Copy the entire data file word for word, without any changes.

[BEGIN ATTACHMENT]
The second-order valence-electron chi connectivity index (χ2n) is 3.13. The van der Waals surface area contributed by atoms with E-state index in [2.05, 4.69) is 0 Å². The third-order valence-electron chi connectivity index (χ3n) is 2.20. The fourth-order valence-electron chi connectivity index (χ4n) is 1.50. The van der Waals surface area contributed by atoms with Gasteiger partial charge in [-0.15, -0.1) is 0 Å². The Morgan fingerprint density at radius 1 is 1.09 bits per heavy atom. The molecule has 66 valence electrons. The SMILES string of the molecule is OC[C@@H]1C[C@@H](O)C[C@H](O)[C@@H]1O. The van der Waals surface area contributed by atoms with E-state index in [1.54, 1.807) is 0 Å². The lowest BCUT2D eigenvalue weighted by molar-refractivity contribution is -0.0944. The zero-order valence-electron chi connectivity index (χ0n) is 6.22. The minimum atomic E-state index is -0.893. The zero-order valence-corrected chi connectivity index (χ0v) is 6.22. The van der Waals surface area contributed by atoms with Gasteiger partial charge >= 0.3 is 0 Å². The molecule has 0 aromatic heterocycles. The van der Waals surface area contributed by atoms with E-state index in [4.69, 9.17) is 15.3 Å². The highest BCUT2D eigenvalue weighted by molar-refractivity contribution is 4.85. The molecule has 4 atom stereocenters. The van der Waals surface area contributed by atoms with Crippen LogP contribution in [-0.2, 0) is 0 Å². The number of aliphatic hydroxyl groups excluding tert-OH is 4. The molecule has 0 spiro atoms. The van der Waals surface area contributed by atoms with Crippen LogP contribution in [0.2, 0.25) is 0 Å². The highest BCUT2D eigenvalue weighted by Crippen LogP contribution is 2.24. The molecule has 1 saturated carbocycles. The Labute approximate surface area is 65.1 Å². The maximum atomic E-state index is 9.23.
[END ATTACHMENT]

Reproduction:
The second-order valence-electron chi connectivity index (χ2n) is 3.13. The van der Waals surface area contributed by atoms with E-state index in [2.05, 4.69) is 0 Å². The third-order valence-electron chi connectivity index (χ3n) is 2.20. The fourth-order valence-electron chi connectivity index (χ4n) is 1.50. The van der Waals surface area contributed by atoms with Gasteiger partial charge in [-0.15, -0.1) is 0 Å². The Morgan fingerprint density at radius 1 is 1.09 bits per heavy atom. The molecule has 66 valence electrons. The SMILES string of the molecule is OC[C@@H]1C[C@@H](O)C[C@H](O)[C@@H]1O. The van der Waals surface area contributed by atoms with E-state index in [1.54, 1.807) is 0 Å². The lowest BCUT2D eigenvalue weighted by molar-refractivity contribution is -0.0944. The zero-order valence-electron chi connectivity index (χ0n) is 6.22. The minimum atomic E-state index is -0.893. The zero-order valence-corrected chi connectivity index (χ0v) is 6.22. The van der Waals surface area contributed by atoms with Gasteiger partial charge >= 0.3 is 0 Å². The molecule has 0 aromatic heterocycles. The van der Waals surface area contributed by atoms with E-state index in [4.69, 9.17) is 15.3 Å². The highest BCUT2D eigenvalue weighted by molar-refractivity contribution is 4.85. The molecule has 4 atom stereocenters. The van der Waals surface area contributed by atoms with Crippen LogP contribution in [-0.2, 0) is 0 Å². The number of aliphatic hydroxyl groups excluding tert-OH is 4. The molecule has 0 spiro atoms. The van der Waals surface area contributed by atoms with Crippen LogP contribution in [0.2, 0.25) is 0 Å². The highest BCUT2D eigenvalue weighted by Crippen LogP contribution is 2.24. The molecule has 1 saturated carbocycles. The Labute approximate surface area is 65.1 Å². The maximum atomic E-state index is 9.23.